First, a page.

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Jan 25

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Types & Treatment of Obsessive Compulsive Disorders (OCD)

 

Types & Treatment of Obsessive Compulsive Behavior

Types & Treatment of Obsessive Compulsive Disorders (OCD)

In many cases of OCD there are often other co-existing disorders such as an eating disorder, bipolar disorder, depression or anxiety. Most people affected with OCD were found to have experienced the symptoms as early as their childhood years. I know that is true for me.

Research also reveals that genes play a huge factor in the likelihood of development of OCD in an individual. Given this genetic predisposition, people who are born into families with parents or siblings who have OCD are themselves at high risk of suffering from the same condition.

However, OCD can affect anyone at anytime, not just those with a family history of OCD. Individuals who are diagnosed with Obsessive-Compulsive Disorder fall into any of the following categories:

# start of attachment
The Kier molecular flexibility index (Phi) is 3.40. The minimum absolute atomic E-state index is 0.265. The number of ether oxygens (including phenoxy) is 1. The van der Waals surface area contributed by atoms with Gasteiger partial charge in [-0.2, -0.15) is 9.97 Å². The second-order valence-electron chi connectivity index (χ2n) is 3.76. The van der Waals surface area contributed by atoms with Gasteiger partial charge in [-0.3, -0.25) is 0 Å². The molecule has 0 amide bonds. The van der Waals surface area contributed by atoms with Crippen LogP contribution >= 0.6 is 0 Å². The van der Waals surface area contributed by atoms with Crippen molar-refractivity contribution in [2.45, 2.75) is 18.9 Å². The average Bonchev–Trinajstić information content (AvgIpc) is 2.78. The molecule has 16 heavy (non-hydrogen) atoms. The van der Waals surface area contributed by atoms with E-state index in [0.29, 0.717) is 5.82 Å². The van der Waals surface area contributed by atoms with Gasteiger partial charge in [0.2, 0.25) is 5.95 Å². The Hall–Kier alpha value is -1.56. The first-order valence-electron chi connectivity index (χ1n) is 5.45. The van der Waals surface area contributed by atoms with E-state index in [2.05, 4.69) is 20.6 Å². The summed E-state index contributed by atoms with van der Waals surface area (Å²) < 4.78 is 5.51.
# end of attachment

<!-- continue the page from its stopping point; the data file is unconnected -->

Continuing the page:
* Checkers: These individuals often check certain things for fear of harm or danger. They repeatedly check their stoves, door locks, or light switches etc.

* Hoarders: These people think that something negative is going to happen if they decide to throw away anything. This leads them to hoard a lot of things, even those that are obviously unimportant and unneeded, such as garbage.

* Counters or Arrangers: People with this type of OCD see to it that everything around them is symmetrical or following a specific order. Anything abstract just doesn’t fit into their lifestyle.

*Washers: These people are extremely afraid of germs and being contaminated with any disease. They want everything to be completely clean and therefore wash their hands often to get rid of germs.

* Doubters: They believe that something bad will happen if a certain thing is not done correctly or perfectly.

Obsessive-Compulsive Disorder in Children

Yes children & teens can have OCD.  Obsessive-Compulsive Disorder usually starts in childhood or adolescence. However, there are also children who manifest several symptoms that are similar to OCD.  Autism, ADD and Tourette’s syndrome are a few examples of conditions that have OCD-like symptoms.